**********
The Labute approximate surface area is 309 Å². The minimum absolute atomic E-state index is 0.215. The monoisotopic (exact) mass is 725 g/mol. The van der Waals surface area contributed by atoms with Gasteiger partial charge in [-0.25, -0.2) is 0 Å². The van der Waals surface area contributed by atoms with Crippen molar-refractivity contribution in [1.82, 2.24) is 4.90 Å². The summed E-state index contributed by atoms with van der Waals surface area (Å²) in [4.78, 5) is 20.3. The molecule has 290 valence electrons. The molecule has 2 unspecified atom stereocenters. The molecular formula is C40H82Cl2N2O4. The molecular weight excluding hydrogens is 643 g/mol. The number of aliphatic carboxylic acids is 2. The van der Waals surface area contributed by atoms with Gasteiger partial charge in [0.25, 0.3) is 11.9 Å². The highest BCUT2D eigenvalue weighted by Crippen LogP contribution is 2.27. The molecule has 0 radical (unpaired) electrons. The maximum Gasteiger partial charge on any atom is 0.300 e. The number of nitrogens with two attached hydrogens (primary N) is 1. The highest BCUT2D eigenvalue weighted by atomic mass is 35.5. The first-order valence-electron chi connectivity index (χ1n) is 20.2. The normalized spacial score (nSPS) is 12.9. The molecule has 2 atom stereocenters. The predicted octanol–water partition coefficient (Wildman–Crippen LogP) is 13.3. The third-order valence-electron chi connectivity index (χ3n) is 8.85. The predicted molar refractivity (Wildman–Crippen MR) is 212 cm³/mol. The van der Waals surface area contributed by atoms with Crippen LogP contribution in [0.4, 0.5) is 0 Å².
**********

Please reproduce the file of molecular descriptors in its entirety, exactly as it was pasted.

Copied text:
The Labute approximate surface area is 309 Å². The minimum absolute atomic E-state index is 0.215. The monoisotopic (exact) mass is 725 g/mol. The van der Waals surface area contributed by atoms with Gasteiger partial charge in [-0.25, -0.2) is 0 Å². The van der Waals surface area contributed by atoms with Crippen molar-refractivity contribution in [1.82, 2.24) is 4.90 Å². The summed E-state index contributed by atoms with van der Waals surface area (Å²) in [4.78, 5) is 20.3. The molecule has 290 valence electrons. The molecule has 2 unspecified atom stereocenters. The molecular formula is C40H82Cl2N2O4. The molecular weight excluding hydrogens is 643 g/mol. The number of aliphatic carboxylic acids is 2. The van der Waals surface area contributed by atoms with Gasteiger partial charge in [0.25, 0.3) is 11.9 Å². The highest BCUT2D eigenvalue weighted by Crippen LogP contribution is 2.27. The molecule has 0 radical (unpaired) electrons. The maximum Gasteiger partial charge on any atom is 0.300 e. The number of nitrogens with two attached hydrogens (primary N) is 1. The highest BCUT2D eigenvalue weighted by atomic mass is 35.5. The first-order valence-electron chi connectivity index (χ1n) is 20.2. The normalized spacial score (nSPS) is 12.9. The molecule has 2 atom stereocenters. The predicted octanol–water partition coefficient (Wildman–Crippen LogP) is 13.3. The third-order valence-electron chi connectivity index (χ3n) is 8.85. The predicted molar refractivity (Wildman–Crippen MR) is 212 cm³/mol. The van der Waals surface area contributed by atoms with Crippen LogP contribution in [0.4, 0.5) is 0 Å².